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I Why does the kinetic operator depend on a second derivative?

  1. Apr 9, 2016 #1
    The formula T = -(ħ/2m)∇2 implies that T is proportional to the second spatial derivative of a wavefunction. What is the origin of this dependence?

    In classical mechanics, T = p2/2m. Is it also the case in classical mechanics that p2/2m is proportional to a second spatial derivative? I have not been able to relate (d/dt)2 to d2/dx2 using classical mechanics.
    Thanks,
    Steven
     
  2. jcsd
  3. Apr 9, 2016 #2
    check the expression for T -i think it should be hbar^2 may be a typo.
    as we know the kinetic energy operator in coordinate representation is the above expression as differential operator.
    it can be derived from the operator form of momentum

    P(operator) = -ihbar. Del or in one dimension -ihbar. d/dx
    as T= P^2/2m the operator form will be -hbar^2 /2m . d^2/dx^2
     
  4. Apr 9, 2016 #3
    Thanks! Let me make sure I understand your explanation: squaring the p(operator) gives (-ihbar∇)^2 = -hbar^2*(∇∙∇), and ∇∙∇ = ∇^2 because the dot product of a vector with itself is equal to the magnitude of that vector squared. Therefore, T = p^2/2m = (-hbar^2/2m)∇^2. The kinetic energy of a classical wave would also be proportional to ∇^2, because the momentum of a classical wave is proportional to ∇.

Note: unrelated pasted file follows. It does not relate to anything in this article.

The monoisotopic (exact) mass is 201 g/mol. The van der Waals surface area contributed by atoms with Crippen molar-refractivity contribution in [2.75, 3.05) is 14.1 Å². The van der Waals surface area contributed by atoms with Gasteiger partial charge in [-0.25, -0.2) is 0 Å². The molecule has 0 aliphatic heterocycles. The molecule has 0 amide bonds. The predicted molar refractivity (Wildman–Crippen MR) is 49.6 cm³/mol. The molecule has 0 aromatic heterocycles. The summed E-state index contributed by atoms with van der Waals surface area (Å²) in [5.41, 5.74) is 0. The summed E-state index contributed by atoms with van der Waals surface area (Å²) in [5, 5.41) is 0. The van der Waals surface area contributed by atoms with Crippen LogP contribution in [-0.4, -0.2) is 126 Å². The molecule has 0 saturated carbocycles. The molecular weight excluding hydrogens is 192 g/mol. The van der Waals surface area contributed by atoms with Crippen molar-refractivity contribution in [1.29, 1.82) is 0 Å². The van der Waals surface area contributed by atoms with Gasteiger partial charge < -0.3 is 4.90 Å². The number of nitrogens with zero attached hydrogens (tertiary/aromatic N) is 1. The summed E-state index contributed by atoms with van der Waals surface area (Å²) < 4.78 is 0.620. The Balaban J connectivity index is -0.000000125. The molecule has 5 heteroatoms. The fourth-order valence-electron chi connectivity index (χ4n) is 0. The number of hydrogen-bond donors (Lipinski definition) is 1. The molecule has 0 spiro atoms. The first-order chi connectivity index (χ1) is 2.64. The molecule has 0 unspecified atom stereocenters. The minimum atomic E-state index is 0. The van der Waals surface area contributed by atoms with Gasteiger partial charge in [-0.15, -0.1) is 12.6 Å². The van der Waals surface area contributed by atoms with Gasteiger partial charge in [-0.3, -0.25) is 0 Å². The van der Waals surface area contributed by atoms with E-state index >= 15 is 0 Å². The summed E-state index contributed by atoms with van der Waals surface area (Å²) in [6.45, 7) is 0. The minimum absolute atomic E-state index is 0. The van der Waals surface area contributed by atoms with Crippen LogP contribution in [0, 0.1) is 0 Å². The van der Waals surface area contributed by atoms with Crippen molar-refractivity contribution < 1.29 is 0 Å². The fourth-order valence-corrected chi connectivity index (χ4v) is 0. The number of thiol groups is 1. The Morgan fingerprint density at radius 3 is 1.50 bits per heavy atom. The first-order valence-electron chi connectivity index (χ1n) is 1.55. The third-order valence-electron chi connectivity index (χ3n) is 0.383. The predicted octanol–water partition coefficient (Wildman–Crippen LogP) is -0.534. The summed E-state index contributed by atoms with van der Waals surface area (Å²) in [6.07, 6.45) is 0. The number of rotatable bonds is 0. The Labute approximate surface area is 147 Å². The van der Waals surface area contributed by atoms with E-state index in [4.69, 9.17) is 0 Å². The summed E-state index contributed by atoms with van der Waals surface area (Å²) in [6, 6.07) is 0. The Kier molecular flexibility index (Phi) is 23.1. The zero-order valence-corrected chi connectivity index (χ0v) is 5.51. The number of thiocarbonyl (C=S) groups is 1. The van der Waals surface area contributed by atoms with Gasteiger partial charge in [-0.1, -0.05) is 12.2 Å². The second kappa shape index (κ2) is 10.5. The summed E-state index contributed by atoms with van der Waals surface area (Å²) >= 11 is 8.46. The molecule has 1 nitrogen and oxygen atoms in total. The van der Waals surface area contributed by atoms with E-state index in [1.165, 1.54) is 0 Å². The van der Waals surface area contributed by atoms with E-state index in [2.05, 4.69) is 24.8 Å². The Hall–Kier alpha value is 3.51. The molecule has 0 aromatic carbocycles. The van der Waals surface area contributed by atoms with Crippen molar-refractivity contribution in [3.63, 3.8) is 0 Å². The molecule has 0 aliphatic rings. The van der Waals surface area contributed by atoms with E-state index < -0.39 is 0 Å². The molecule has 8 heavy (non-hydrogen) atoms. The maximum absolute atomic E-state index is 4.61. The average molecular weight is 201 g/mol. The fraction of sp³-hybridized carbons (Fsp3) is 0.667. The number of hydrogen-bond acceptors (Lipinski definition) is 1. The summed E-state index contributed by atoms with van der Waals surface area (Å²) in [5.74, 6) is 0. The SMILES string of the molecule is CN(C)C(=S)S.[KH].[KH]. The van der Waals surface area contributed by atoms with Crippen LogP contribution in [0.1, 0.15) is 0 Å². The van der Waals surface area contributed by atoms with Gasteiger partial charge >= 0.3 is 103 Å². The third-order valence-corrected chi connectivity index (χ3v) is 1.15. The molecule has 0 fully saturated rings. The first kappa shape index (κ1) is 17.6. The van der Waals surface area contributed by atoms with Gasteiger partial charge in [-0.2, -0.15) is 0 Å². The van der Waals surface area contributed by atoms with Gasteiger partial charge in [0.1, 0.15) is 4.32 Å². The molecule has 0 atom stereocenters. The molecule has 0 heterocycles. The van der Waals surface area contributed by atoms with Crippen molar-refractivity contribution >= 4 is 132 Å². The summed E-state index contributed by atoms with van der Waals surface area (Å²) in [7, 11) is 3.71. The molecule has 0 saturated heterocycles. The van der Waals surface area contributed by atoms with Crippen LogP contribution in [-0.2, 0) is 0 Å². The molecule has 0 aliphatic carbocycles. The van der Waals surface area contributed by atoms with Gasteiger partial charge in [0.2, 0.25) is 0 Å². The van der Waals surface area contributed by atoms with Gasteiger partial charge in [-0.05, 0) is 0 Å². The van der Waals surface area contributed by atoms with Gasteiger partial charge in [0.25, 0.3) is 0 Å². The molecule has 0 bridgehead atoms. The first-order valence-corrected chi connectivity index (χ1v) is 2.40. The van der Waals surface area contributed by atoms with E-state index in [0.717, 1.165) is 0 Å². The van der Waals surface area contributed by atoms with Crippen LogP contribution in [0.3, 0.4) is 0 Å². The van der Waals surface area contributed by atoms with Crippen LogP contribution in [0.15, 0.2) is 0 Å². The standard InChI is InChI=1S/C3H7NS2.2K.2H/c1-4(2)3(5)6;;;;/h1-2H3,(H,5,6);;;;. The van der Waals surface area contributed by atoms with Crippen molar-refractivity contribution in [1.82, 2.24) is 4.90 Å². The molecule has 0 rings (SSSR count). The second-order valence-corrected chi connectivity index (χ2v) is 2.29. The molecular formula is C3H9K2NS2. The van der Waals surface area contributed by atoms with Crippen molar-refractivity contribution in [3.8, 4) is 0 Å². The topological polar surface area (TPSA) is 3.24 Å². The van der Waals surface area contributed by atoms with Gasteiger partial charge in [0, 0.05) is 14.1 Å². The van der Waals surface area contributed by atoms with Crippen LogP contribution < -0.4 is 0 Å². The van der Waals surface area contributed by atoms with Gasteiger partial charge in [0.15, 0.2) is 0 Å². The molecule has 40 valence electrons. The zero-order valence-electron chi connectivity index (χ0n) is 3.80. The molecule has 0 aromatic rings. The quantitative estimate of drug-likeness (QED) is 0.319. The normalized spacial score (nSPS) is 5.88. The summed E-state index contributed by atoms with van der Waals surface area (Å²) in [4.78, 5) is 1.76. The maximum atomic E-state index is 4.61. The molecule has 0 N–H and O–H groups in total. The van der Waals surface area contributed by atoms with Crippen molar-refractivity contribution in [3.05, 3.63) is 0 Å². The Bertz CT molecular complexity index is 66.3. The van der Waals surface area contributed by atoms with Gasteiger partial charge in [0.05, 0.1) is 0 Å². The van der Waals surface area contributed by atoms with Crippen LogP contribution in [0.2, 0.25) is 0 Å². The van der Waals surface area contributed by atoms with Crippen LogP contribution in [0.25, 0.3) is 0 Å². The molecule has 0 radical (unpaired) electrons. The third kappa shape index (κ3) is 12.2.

5. Apr 9, 2016 #4

    blue_leaf77

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    Yes.
    No, the macroscopic, nonrelativistic kinetic energy is always given by ##\frac{1}{2}mv^2##.
     
  6. Apr 9, 2016 #5

    bhobba

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    Strange but true, and one of the deepest discoveries of modern physics, the answer is symmetry. You will find the detail in chapter 3 of Ballemtine:
    https://www.amazon.com/Quantum-Mechanics-Modern-Development-Edition/dp/9814578584

    It involves advance math but is still worth taking a look at.

    Thanks
    Bill
     
  7. Apr 9, 2016 #6

    PeroK

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    You're getting close to 500 posts now. Time to learn some Latex!
     
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